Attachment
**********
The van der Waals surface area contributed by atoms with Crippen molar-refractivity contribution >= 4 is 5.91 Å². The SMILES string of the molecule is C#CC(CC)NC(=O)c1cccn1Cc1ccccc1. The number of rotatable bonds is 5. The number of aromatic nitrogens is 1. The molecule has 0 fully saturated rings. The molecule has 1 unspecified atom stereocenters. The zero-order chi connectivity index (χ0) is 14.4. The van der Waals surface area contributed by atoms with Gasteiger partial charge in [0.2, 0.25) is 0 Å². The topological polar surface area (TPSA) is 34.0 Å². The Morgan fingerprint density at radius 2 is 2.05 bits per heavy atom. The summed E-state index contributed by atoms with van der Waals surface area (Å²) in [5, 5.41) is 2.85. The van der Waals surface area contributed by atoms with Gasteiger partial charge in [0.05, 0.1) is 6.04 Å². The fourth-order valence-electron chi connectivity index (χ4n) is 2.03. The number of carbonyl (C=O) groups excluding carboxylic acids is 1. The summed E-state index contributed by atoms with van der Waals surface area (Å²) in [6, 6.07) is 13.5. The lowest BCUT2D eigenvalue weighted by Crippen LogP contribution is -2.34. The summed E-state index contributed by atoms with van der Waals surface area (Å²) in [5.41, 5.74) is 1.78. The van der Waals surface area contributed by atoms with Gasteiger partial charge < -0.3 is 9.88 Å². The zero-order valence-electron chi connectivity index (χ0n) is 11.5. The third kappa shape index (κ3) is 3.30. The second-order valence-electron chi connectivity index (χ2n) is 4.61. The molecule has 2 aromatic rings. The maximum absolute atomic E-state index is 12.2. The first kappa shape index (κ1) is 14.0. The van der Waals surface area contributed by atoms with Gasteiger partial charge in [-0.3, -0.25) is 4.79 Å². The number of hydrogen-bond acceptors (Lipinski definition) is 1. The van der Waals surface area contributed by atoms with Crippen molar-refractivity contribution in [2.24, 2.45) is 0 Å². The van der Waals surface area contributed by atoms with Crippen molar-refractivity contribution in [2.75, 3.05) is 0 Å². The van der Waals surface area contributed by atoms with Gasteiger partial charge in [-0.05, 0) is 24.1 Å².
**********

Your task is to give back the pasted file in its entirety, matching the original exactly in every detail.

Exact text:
The van der Waals surface area contributed by atoms with Crippen molar-refractivity contribution >= 4 is 5.91 Å². The SMILES string of the molecule is C#CC(CC)NC(=O)c1cccn1Cc1ccccc1. The number of rotatable bonds is 5. The number of aromatic nitrogens is 1. The molecule has 0 fully saturated rings. The molecule has 1 unspecified atom stereocenters. The zero-order chi connectivity index (χ0) is 14.4. The van der Waals surface area contributed by atoms with Gasteiger partial charge in [0.2, 0.25) is 0 Å². The topological polar surface area (TPSA) is 34.0 Å². The Morgan fingerprint density at radius 2 is 2.05 bits per heavy atom. The summed E-state index contributed by atoms with van der Waals surface area (Å²) in [5, 5.41) is 2.85. The van der Waals surface area contributed by atoms with Gasteiger partial charge in [0.05, 0.1) is 6.04 Å². The fourth-order valence-electron chi connectivity index (χ4n) is 2.03. The number of carbonyl (C=O) groups excluding carboxylic acids is 1. The summed E-state index contributed by atoms with van der Waals surface area (Å²) in [6, 6.07) is 13.5. The lowest BCUT2D eigenvalue weighted by Crippen LogP contribution is -2.34. The summed E-state index contributed by atoms with van der Waals surface area (Å²) in [5.41, 5.74) is 1.78. The van der Waals surface area contributed by atoms with Gasteiger partial charge < -0.3 is 9.88 Å². The zero-order valence-electron chi connectivity index (χ0n) is 11.5. The third kappa shape index (κ3) is 3.30. The second-order valence-electron chi connectivity index (χ2n) is 4.61. The molecule has 2 aromatic rings. The maximum absolute atomic E-state index is 12.2. The first kappa shape index (κ1) is 14.0. The van der Waals surface area contributed by atoms with Gasteiger partial charge in [-0.3, -0.25) is 4.79 Å². The number of hydrogen-bond acceptors (Lipinski definition) is 1. The van der Waals surface area contributed by atoms with Crippen molar-refractivity contribution in [2.24, 2.45) is 0 Å². The van der Waals surface area contributed by atoms with Crippen molar-refractivity contribution in [2.75, 3.05) is 0 Å². The van der Waals surface area contributed by atoms with Gasteiger partial charge in [-0.05, 0) is 24.1 Å².